a solo exhibition of paintings by Labrona
November 3 – 15, 2007
Opening Reception:  Saturday, November 3, 7:00 PM - Midnight

1257 N. La Brea Ave. (SW corner of La Brea and Fountain), West Hollywood, CA 90038
Web site,
Gallery hours, Wednesday - Sunday 2:00 - 7:00pm; and by appointment.

Canadian artist Labrona is best known for his extraordinary paintings on freight trains that roll all over the US and Canada. “I’m just a guy that paints trains, does art, doesn’t want a regular nine to five. I use my art as my voice,” he says. “I send my thoughts and emotions on to the railways for people to see…A train yard is like a forever-changing outdoor art gallery.” The hulking thirty-five year old lumberjack from Ottawa has been working for years with many of Canada’s best known graffiti artists and his work has been shown in galleries all over the world. It is only recently, however, that people have really begun to take note of his unique skill, giving him the opportunity to design a new line of hand-crafted skateboards and solo shows in various North America cities. Drawing his inspiration from 80s skate culture, rundown industrial areas, and German Expressionism, Labrona’s fascination with painting heads comes from his desire to convey raw human feeling – “You can tell so much from an expression, the eyes and mouth… there are many different stories within each painting.”
The paintings in HEAD SPACE continue this enthralling narrative exploration.

About Labrona (written by his artist friend, Other):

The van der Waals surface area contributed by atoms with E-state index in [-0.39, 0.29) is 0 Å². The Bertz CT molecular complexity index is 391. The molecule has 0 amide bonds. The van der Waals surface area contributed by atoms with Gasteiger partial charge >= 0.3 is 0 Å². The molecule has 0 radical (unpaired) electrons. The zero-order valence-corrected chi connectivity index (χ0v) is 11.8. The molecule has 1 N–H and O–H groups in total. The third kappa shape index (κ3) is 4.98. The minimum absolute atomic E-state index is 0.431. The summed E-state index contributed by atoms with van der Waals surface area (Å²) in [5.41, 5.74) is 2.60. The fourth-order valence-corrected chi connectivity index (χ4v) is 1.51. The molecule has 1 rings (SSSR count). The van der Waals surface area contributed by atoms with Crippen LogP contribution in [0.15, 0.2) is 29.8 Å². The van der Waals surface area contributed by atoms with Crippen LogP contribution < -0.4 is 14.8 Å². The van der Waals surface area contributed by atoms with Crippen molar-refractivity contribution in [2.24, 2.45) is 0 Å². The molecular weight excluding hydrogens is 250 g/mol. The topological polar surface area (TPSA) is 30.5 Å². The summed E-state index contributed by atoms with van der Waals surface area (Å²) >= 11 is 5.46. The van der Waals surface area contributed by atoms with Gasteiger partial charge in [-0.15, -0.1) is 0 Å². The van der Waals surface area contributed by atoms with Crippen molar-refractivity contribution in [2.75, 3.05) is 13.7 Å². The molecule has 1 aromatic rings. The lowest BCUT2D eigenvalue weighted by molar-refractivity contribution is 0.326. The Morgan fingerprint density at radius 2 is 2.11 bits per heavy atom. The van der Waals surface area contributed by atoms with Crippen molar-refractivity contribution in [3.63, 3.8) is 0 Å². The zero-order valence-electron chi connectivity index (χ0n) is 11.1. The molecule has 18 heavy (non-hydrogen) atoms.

“Labrona’s name was concocted one night in some ski pub in the echoing mountains of Banff National Park by one Anil Dular, a mythical hip-hop speaking Cherokee navigator turned selective logger up off the coast of Alaska...This is the world that Labrona runs in. A French Canadian house builder who spends as much time in Riviere de Loup (River of the Wolf) as the beer-swilling metropolis of Montreal, Labrona is a collector of disco blues Chicago style albums and an old school 360 boneless type of skateboarder. Most importantly, he is a painter of metal beasts that roam his habitat – Labrona has made a name for himself painting poignant faces on the sides of boxcars, wheaties, and any old freight car that shifts off into the night a bit happier for the addition, yet retaining the sad air only a freight train can convey in its creaks and squeals and stand still mosquito silence... So you see it is hard to describe a Labrona...maybe you will find the meaning in his paintings…”

The gallery is open Wednesday through Sunday 2:00PM to 7:00PM and by appointment.

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